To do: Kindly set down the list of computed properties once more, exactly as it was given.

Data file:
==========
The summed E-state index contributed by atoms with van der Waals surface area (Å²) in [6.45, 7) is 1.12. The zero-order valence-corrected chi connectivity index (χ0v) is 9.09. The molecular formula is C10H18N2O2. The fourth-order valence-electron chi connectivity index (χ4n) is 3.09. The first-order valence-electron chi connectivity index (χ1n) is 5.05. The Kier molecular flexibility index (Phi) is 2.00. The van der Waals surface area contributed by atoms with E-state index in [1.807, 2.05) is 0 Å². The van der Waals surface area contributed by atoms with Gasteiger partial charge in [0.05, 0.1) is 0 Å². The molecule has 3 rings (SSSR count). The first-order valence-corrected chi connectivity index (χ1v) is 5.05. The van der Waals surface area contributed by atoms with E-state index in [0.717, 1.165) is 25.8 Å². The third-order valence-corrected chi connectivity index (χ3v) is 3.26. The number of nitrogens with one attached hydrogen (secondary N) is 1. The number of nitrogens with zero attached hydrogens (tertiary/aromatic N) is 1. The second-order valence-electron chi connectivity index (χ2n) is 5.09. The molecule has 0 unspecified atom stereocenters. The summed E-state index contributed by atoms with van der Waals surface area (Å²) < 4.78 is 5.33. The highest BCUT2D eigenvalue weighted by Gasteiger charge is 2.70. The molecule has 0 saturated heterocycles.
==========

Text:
The summed E-state index contributed by atoms with van der Waals surface area (Å²) in [6.45, 7) is 1.12. The zero-order valence-corrected chi connectivity index (χ0v) is 9.09. The molecular formula is C10H18N2O2. The fourth-order valence-electron chi connectivity index (χ4n) is 3.09. The first-order valence-electron chi connectivity index (χ1n) is 5.05. The Kier molecular flexibility index (Phi) is 2.00. The van der Waals surface area contributed by atoms with E-state index in [1.807, 2.05) is 0 Å². The van der Waals surface area contributed by atoms with Gasteiger partial charge in [0.05, 0.1) is 0 Å². The molecule has 3 rings (SSSR count). The first-order valence-corrected chi connectivity index (χ1v) is 5.05. The van der Waals surface area contributed by atoms with E-state index in [0.717, 1.165) is 25.8 Å². The third-order valence-corrected chi connectivity index (χ3v) is 3.26. The number of nitrogens with one attached hydrogen (secondary N) is 1. The number of nitrogens with zero attached hydrogens (tertiary/aromatic N) is 1. The second-order valence-electron chi connectivity index (χ2n) is 5.09. The molecule has 0 unspecified atom stereocenters. The summed E-state index contributed by atoms with van der Waals surface area (Å²) < 4.78 is 5.33. The highest BCUT2D eigenvalue weighted by Gasteiger charge is 2.70. The molecule has 0 saturated heterocycles.